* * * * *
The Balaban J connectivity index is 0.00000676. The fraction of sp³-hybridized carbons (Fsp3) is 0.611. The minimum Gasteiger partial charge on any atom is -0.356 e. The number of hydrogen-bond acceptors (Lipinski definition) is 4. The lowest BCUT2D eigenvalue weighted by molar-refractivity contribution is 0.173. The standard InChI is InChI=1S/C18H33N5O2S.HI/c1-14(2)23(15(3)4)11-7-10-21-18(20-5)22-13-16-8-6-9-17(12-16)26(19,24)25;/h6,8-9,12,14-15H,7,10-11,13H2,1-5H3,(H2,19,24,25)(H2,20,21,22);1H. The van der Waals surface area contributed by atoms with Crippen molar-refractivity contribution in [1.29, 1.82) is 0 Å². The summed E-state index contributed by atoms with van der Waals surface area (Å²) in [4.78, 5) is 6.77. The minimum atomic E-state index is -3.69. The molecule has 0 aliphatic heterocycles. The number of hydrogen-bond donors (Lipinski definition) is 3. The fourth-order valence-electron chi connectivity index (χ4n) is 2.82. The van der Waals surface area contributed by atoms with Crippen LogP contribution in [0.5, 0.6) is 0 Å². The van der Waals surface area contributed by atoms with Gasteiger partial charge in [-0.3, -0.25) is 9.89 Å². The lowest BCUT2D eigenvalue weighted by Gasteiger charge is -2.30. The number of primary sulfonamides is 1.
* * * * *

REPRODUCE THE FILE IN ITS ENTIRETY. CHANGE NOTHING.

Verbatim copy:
The Balaban J connectivity index is 0.00000676. The fraction of sp³-hybridized carbons (Fsp3) is 0.611. The minimum Gasteiger partial charge on any atom is -0.356 e. The number of hydrogen-bond acceptors (Lipinski definition) is 4. The lowest BCUT2D eigenvalue weighted by molar-refractivity contribution is 0.173. The standard InChI is InChI=1S/C18H33N5O2S.HI/c1-14(2)23(15(3)4)11-7-10-21-18(20-5)22-13-16-8-6-9-17(12-16)26(19,24)25;/h6,8-9,12,14-15H,7,10-11,13H2,1-5H3,(H2,19,24,25)(H2,20,21,22);1H. The van der Waals surface area contributed by atoms with Crippen molar-refractivity contribution in [1.29, 1.82) is 0 Å². The summed E-state index contributed by atoms with van der Waals surface area (Å²) in [4.78, 5) is 6.77. The minimum atomic E-state index is -3.69. The molecule has 0 aliphatic heterocycles. The number of hydrogen-bond donors (Lipinski definition) is 3. The fourth-order valence-electron chi connectivity index (χ4n) is 2.82. The van der Waals surface area contributed by atoms with Crippen LogP contribution in [0.5, 0.6) is 0 Å². The van der Waals surface area contributed by atoms with Gasteiger partial charge in [-0.3, -0.25) is 9.89 Å². The lowest BCUT2D eigenvalue weighted by Gasteiger charge is -2.30. The number of primary sulfonamides is 1.